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On June 2, 1924, the United States passed the Indian Citizenship Act (ICA). This historic milestone granted dual citizenship to members of federally recognized tribal nations and paved the way for additional protections for Native Americans across the country.

While the significance of the ICA is profound, some tribes including the Choctaw Nation of Oklahoma had already gained citizenship before the act’s passage due to previous treaties.

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Iti Fabvssa, a monthly column in Choctaw Nation’s Biskinik newspaper, emphasizes that “while we share a lot of history and experiences with other American Indians (and the Five Tribes especially), Choctaws have a distinct history and relationship with the U.S. government.” The article explains, “Choctaws who took allotments were also granted U.S. citizenship in 1901 – before Oklahoma statehood and long before the 1924 Indian Citizenship Act, which gave the majority of American Indians citizenship.”

Despite the historical difference, CNO acknowledges the Indian Citizenship Act of 1924 was a crucial step forward. “The Indian Citizenship Act of 1924 provided important clarifications about the rights of members of federally recognized tribes, a critical part of defining sovereignty,” said Choctaw Nation Chief Gary Batton.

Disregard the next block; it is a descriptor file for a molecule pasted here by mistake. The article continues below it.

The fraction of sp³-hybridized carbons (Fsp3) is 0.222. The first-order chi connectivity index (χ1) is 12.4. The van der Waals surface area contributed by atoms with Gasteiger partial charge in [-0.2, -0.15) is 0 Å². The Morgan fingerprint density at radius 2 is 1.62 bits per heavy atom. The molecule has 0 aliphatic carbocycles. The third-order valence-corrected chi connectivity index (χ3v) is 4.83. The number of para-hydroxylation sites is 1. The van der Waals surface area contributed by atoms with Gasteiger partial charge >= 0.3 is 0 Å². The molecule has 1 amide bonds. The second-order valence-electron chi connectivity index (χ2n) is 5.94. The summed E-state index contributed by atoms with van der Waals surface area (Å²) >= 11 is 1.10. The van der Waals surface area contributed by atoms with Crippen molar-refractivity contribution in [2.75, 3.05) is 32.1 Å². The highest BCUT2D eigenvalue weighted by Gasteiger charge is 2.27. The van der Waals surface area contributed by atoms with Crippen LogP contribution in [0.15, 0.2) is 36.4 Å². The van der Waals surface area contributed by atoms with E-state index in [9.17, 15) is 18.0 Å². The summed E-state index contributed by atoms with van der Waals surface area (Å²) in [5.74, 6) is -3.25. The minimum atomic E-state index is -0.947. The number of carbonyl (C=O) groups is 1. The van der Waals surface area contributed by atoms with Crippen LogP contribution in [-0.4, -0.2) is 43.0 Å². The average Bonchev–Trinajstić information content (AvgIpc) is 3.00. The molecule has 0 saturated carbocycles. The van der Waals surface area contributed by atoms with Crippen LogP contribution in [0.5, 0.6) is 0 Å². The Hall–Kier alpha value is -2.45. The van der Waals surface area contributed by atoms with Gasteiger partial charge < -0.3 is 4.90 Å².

However, it would take many years until all rights, such as the right to vote, were bestowed upon the tribes. “After the Act, some states still didn’t allow Indians to vote until further legislation was passed in 1965. This history holds a lesson for today: we must constantly and vigilantly defend our rights as individuals and as sovereign nations. Part of my job as Chief of the Choctaw Nation is to protect those rights, and the members of our tribe play a critical role by engaging in their communities and voting in elections,” said Chief Batton.

 

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Join us in celebrating 100 years of Native citizenship. On June 2, 1924, President Calvin Coolidge signed the Indian Citizenship Act, granting Native Americans US citizenship, a pivotal moment in their quest for equality. This year marks its centennial, inspiring our special project, "Heritage Unbound: Native American Citizenship at 100," celebrating their journey with stories of resilience, struggle, and triumph. Your donations fuel initiatives like these, ensuring our coverage and projects honoring Native American heritage thrive. Your donations fuel initiatives like these, ensuring our coverage and projects honoring Native American heritage thrive.

About The Author
Levi Rickert
Author: Levi RickertEmail: This email address is being protected from spambots. You need JavaScript enabled to view it.
Levi "Calm Before the Storm" Rickert (Prairie Band Potawatomi Nation) is the founder, publisher and editor of Native News Online. Rickert was awarded Best Column 2021 Native Media Award for the print/online category by the Native American Journalists Association. He serves on the advisory board of the Multicultural Media Correspondents Association. He can be reached at [email protected].